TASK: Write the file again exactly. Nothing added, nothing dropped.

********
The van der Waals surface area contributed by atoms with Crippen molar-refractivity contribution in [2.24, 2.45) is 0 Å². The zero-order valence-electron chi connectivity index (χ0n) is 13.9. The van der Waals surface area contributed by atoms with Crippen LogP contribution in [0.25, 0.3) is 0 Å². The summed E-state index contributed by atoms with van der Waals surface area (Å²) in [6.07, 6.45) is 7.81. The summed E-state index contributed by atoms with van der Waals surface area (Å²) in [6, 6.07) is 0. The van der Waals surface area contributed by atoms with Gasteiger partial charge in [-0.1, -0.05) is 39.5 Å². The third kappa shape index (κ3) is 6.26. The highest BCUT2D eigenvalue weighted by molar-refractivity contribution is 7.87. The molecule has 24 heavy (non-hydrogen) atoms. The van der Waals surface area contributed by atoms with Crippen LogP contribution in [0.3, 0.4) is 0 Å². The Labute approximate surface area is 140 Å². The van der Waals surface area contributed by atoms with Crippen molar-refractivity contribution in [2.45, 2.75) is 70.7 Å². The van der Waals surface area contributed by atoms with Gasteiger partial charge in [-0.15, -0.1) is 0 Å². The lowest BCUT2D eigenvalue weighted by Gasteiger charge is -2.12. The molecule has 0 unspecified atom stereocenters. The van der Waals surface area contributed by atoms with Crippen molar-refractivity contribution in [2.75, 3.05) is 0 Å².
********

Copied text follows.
The van der Waals surface area contributed by atoms with Crippen molar-refractivity contribution in [2.24, 2.45) is 0 Å². The zero-order valence-electron chi connectivity index (χ0n) is 13.9. The van der Waals surface area contributed by atoms with Crippen LogP contribution in [0.25, 0.3) is 0 Å². The summed E-state index contributed by atoms with van der Waals surface area (Å²) in [6.07, 6.45) is 7.81. The summed E-state index contributed by atoms with van der Waals surface area (Å²) in [6, 6.07) is 0. The van der Waals surface area contributed by atoms with Gasteiger partial charge in [-0.1, -0.05) is 39.5 Å². The third kappa shape index (κ3) is 6.26. The highest BCUT2D eigenvalue weighted by molar-refractivity contribution is 7.87. The molecule has 24 heavy (non-hydrogen) atoms. The van der Waals surface area contributed by atoms with Crippen LogP contribution in [0.3, 0.4) is 0 Å². The Labute approximate surface area is 140 Å². The van der Waals surface area contributed by atoms with Crippen molar-refractivity contribution in [2.45, 2.75) is 70.7 Å². The van der Waals surface area contributed by atoms with Gasteiger partial charge in [-0.15, -0.1) is 0 Å². The lowest BCUT2D eigenvalue weighted by Gasteiger charge is -2.12. The molecule has 0 unspecified atom stereocenters. The van der Waals surface area contributed by atoms with Crippen molar-refractivity contribution in [2.75, 3.05) is 0 Å².